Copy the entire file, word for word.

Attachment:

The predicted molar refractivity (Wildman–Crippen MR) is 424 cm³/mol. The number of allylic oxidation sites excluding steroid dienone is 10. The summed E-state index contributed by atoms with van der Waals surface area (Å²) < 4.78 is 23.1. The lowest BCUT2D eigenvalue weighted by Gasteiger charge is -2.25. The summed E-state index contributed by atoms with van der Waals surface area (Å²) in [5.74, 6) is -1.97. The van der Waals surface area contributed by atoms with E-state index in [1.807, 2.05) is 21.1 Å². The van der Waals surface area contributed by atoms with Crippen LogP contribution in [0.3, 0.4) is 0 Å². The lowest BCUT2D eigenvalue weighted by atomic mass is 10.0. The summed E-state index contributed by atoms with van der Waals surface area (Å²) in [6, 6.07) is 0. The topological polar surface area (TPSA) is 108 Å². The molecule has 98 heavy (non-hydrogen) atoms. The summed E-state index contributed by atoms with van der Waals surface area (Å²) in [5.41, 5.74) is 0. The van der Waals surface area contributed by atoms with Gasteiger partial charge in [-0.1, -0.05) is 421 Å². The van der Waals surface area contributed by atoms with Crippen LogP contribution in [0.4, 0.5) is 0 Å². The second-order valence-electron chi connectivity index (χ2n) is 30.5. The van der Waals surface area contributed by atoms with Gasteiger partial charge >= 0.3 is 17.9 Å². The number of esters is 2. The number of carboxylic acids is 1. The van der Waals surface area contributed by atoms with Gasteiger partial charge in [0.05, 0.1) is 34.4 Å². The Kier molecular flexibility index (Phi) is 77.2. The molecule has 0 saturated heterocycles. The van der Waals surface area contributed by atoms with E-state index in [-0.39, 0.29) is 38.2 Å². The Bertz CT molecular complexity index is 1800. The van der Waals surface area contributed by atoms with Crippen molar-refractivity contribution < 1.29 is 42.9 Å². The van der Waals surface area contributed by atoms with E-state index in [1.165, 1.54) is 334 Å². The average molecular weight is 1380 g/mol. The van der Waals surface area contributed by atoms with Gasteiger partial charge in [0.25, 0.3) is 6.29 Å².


The predicted molar refractivity (Wildman–Crippen MR) is 424 cm³/mol. The number of allylic oxidation sites excluding steroid dienone is 10. The summed E-state index contributed by atoms with van der Waals surface area (Å²) < 4.78 is 23.1. The lowest BCUT2D eigenvalue weighted by Gasteiger charge is -2.25. The summed E-state index contributed by atoms with van der Waals surface area (Å²) in [5.74, 6) is -1.97. The van der Waals surface area contributed by atoms with E-state index in [1.807, 2.05) is 21.1 Å². The van der Waals surface area contributed by atoms with Crippen LogP contribution in [0.3, 0.4) is 0 Å². The lowest BCUT2D eigenvalue weighted by atomic mass is 10.0. The summed E-state index contributed by atoms with van der Waals surface area (Å²) in [6, 6.07) is 0. The topological polar surface area (TPSA) is 108 Å². The molecule has 98 heavy (non-hydrogen) atoms. The summed E-state index contributed by atoms with van der Waals surface area (Å²) in [5.41, 5.74) is 0. The van der Waals surface area contributed by atoms with Gasteiger partial charge in [-0.1, -0.05) is 421 Å². The van der Waals surface area contributed by atoms with Crippen LogP contribution in [0.4, 0.5) is 0 Å². The second-order valence-electron chi connectivity index (χ2n) is 30.5. The van der Waals surface area contributed by atoms with Gasteiger partial charge >= 0.3 is 17.9 Å². The number of esters is 2. The number of carboxylic acids is 1. The van der Waals surface area contributed by atoms with Gasteiger partial charge in [0.05, 0.1) is 34.4 Å². The Kier molecular flexibility index (Phi) is 77.2. The molecule has 0 saturated heterocycles. The van der Waals surface area contributed by atoms with E-state index in [-0.39, 0.29) is 38.2 Å². The Bertz CT molecular complexity index is 1800. The van der Waals surface area contributed by atoms with Crippen molar-refractivity contribution < 1.29 is 42.9 Å². The van der Waals surface area contributed by atoms with E-state index in [1.165, 1.54) is 334 Å². The average molecular weight is 1380 g/mol. The van der Waals surface area contributed by atoms with Gasteiger partial charge in [0.25, 0.3) is 6.29 Å².